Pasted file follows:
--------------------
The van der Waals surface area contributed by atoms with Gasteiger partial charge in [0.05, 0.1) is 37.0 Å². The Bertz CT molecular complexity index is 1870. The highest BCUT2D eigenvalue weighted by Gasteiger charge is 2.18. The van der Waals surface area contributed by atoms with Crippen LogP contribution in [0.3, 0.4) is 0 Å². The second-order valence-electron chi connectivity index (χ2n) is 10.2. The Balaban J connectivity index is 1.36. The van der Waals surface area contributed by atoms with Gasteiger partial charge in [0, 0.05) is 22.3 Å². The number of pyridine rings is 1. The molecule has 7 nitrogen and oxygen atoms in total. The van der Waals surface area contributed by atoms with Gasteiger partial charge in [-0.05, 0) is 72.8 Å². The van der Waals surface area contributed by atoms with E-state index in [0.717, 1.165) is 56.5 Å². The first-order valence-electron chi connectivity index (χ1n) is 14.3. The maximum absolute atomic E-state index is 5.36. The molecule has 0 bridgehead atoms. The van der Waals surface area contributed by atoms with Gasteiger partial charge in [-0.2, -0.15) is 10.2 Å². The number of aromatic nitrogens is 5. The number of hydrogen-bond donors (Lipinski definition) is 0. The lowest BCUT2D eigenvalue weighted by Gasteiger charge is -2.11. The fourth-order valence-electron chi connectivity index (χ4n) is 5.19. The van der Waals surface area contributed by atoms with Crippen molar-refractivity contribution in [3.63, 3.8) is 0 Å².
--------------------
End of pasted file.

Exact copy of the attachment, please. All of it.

The van der Waals surface area contributed by atoms with Gasteiger partial charge in [0.05, 0.1) is 37.0 Å². The Bertz CT molecular complexity index is 1870. The highest BCUT2D eigenvalue weighted by Gasteiger charge is 2.18. The van der Waals surface area contributed by atoms with Crippen LogP contribution in [0.3, 0.4) is 0 Å². The second-order valence-electron chi connectivity index (χ2n) is 10.2. The Balaban J connectivity index is 1.36. The van der Waals surface area contributed by atoms with Gasteiger partial charge in [0, 0.05) is 22.3 Å². The number of pyridine rings is 1. The molecule has 7 nitrogen and oxygen atoms in total. The van der Waals surface area contributed by atoms with Gasteiger partial charge in [-0.05, 0) is 72.8 Å². The van der Waals surface area contributed by atoms with E-state index in [0.717, 1.165) is 56.5 Å². The first-order valence-electron chi connectivity index (χ1n) is 14.3. The maximum absolute atomic E-state index is 5.36. The molecule has 0 bridgehead atoms. The van der Waals surface area contributed by atoms with Gasteiger partial charge in [-0.2, -0.15) is 10.2 Å². The number of aromatic nitrogens is 5. The number of hydrogen-bond donors (Lipinski definition) is 0. The lowest BCUT2D eigenvalue weighted by Gasteiger charge is -2.11. The fourth-order valence-electron chi connectivity index (χ4n) is 5.19. The van der Waals surface area contributed by atoms with Crippen molar-refractivity contribution in [3.63, 3.8) is 0 Å².